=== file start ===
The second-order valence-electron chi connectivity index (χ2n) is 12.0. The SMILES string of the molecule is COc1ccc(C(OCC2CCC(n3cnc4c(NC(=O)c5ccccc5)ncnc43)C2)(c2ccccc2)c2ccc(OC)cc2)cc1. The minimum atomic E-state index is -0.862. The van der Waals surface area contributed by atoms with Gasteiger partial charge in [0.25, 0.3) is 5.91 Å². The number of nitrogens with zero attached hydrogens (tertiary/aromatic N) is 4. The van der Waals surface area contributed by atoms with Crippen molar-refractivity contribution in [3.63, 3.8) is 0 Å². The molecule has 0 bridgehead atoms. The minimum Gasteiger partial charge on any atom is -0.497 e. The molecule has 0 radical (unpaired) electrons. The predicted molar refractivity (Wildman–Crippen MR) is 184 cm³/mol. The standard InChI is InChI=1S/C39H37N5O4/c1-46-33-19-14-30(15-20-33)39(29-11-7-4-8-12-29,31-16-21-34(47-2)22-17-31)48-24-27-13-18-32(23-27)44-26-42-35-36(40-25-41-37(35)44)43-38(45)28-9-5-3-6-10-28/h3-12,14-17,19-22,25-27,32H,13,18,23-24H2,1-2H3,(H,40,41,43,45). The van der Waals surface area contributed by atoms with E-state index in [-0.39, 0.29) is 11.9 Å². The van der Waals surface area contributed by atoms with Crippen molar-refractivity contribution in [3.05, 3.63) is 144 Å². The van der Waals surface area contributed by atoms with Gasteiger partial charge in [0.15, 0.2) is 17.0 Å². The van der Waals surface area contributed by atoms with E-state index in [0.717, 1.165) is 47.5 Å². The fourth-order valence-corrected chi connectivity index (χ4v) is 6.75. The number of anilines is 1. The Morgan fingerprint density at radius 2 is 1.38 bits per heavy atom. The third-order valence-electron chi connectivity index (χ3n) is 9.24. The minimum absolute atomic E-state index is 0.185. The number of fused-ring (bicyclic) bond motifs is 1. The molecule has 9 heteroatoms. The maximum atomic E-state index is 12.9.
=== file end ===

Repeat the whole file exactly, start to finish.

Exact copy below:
The second-order valence-electron chi connectivity index (χ2n) is 12.0. The SMILES string of the molecule is COc1ccc(C(OCC2CCC(n3cnc4c(NC(=O)c5ccccc5)ncnc43)C2)(c2ccccc2)c2ccc(OC)cc2)cc1. The minimum atomic E-state index is -0.862. The van der Waals surface area contributed by atoms with Gasteiger partial charge in [0.25, 0.3) is 5.91 Å². The number of nitrogens with zero attached hydrogens (tertiary/aromatic N) is 4. The van der Waals surface area contributed by atoms with Crippen molar-refractivity contribution in [3.63, 3.8) is 0 Å². The molecule has 0 bridgehead atoms. The minimum Gasteiger partial charge on any atom is -0.497 e. The molecule has 0 radical (unpaired) electrons. The predicted molar refractivity (Wildman–Crippen MR) is 184 cm³/mol. The standard InChI is InChI=1S/C39H37N5O4/c1-46-33-19-14-30(15-20-33)39(29-11-7-4-8-12-29,31-16-21-34(47-2)22-17-31)48-24-27-13-18-32(23-27)44-26-42-35-36(40-25-41-37(35)44)43-38(45)28-9-5-3-6-10-28/h3-12,14-17,19-22,25-27,32H,13,18,23-24H2,1-2H3,(H,40,41,43,45). The van der Waals surface area contributed by atoms with E-state index in [-0.39, 0.29) is 11.9 Å². The van der Waals surface area contributed by atoms with Crippen molar-refractivity contribution in [3.05, 3.63) is 144 Å². The van der Waals surface area contributed by atoms with Gasteiger partial charge in [0.15, 0.2) is 17.0 Å². The van der Waals surface area contributed by atoms with E-state index in [0.717, 1.165) is 47.5 Å². The fourth-order valence-corrected chi connectivity index (χ4v) is 6.75. The number of anilines is 1. The Morgan fingerprint density at radius 2 is 1.38 bits per heavy atom. The third-order valence-electron chi connectivity index (χ3n) is 9.24. The minimum absolute atomic E-state index is 0.185. The number of fused-ring (bicyclic) bond motifs is 1. The molecule has 9 heteroatoms. The maximum atomic E-state index is 12.9.